BOLIVAR, Mo. -- Police in Bolivar, Mo. arrested, then released a woman after a customer told workers she was showing a gun and threatening to shoot people inside the Walmart.
Officers arrested the woman as she was checking out for the possible threat. She did not have a gun on her at the time. But police say she did have one in her car. Detectives questioned her, then released her.
Chief Mark Webb says surveillance video from the store shows her shopping like anyone else. It does not show her making a threat of any kind.
Webb said the incident is still under investigation and admitted that with the recent Walmart events in El Paso and Springfield, it's easy to understand why the public is on-edge and wondering just how to react to what's going on around them.
After all this is not the first time that Bolivar has had a scare at Walmart.
Just three years ago 20 year-old Blaec Lammers was sentenced to 15 years in prison after admitting he had homicidal thoughts and bought rifles with plans to shoot up a Walmart and a movie theater in Bolivar. His parents turned him in to police hoping to get their son psychiatric help and were upset that he ended up getting prison time.
Then this month just days after a gunman killed 22 people and injured 24 others at an El Paso Walmart, a 20 year-old in Springfield loaded up with guns and ammunition claiming he was just testing his second amendment rights caused a chaotic reaction at a Walmart Neighborhood Market and was charged with making a terrorist threat.
That incident encapsulates many of the hot-button issues being talked about all across our nation from divisive politics to mass shootings to gun control.
With Missouri's open carry law, people have a right to carry a gun but what happens when others view that person as a potential threat?
If you took out someone carrying a gun because you were concerned they were about to harm someone, could you be in legal trouble?
It's enough to confuse and confound anyone from the general public to police officers themselves.
"You do have permission to be confused," Webb said when asked if citizens had the right to feel conflicted these days.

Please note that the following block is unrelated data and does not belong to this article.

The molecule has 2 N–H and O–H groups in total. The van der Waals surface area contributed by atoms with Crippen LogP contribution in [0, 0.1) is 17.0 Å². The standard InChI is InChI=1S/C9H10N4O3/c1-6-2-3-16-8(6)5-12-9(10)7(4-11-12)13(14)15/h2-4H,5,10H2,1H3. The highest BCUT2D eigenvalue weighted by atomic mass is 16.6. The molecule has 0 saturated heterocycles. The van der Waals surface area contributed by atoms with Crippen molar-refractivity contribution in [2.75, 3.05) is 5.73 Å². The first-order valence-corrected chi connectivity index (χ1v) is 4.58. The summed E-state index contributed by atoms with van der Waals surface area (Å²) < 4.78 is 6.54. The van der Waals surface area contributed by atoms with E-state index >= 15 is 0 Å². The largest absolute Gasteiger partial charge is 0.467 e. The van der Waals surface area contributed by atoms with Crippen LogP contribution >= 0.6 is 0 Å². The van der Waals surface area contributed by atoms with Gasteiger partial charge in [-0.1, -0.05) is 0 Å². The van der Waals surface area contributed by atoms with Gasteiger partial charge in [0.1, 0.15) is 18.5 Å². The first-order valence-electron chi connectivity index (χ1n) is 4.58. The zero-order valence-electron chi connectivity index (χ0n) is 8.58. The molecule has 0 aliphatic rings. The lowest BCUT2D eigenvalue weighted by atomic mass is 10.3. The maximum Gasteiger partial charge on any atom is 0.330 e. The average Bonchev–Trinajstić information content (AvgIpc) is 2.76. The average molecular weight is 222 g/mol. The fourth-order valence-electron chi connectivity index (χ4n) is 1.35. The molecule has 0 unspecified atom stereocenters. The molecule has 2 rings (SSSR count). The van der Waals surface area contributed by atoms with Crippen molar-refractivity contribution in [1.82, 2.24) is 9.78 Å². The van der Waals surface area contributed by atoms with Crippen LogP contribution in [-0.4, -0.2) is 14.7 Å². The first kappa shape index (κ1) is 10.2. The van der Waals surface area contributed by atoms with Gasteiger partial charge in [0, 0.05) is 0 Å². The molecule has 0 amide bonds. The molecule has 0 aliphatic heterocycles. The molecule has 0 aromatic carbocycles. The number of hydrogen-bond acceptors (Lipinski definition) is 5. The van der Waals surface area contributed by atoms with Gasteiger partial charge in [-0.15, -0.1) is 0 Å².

Webb has spent almost 40 years in law enforcement including a stint with the Springfield Police where he worked the well-known case of the three missing women.
But he admits that things have really changed in recent years.
"I worry about my people every time we send them out there because it's just a totally different world now," he said. "This is probably the most challenging times for you to be a front-line police service provider in America."
He also was asked for his advice to the public public should you encounter a similar situation like the recent one in Springfield where you didn't know for sure if a gun-toting shopper was a threat or not.
"Usually you've got to trust your inner feelings," Webb said. "It's all about being safe and if you feel something there's nothing wrong with going down the next aisle or going ahead and scooting out the front door."
There's also the citizens as protectors approach though shared by more and more people these days that says if more people carried guns, an active shooter might be discouraged to act or at least be taken down quicker.
Webb offers this word of caution though if you take matters into your own hands.
"If you're waving guns and brandishing weapons, when we arrive we have to treat everyone the same as the armed assailant," he explained. "The police don't know who you are and as you see all across the nation, at times somebody was trying to stop it and they end up getting shot by the police because they didn't know."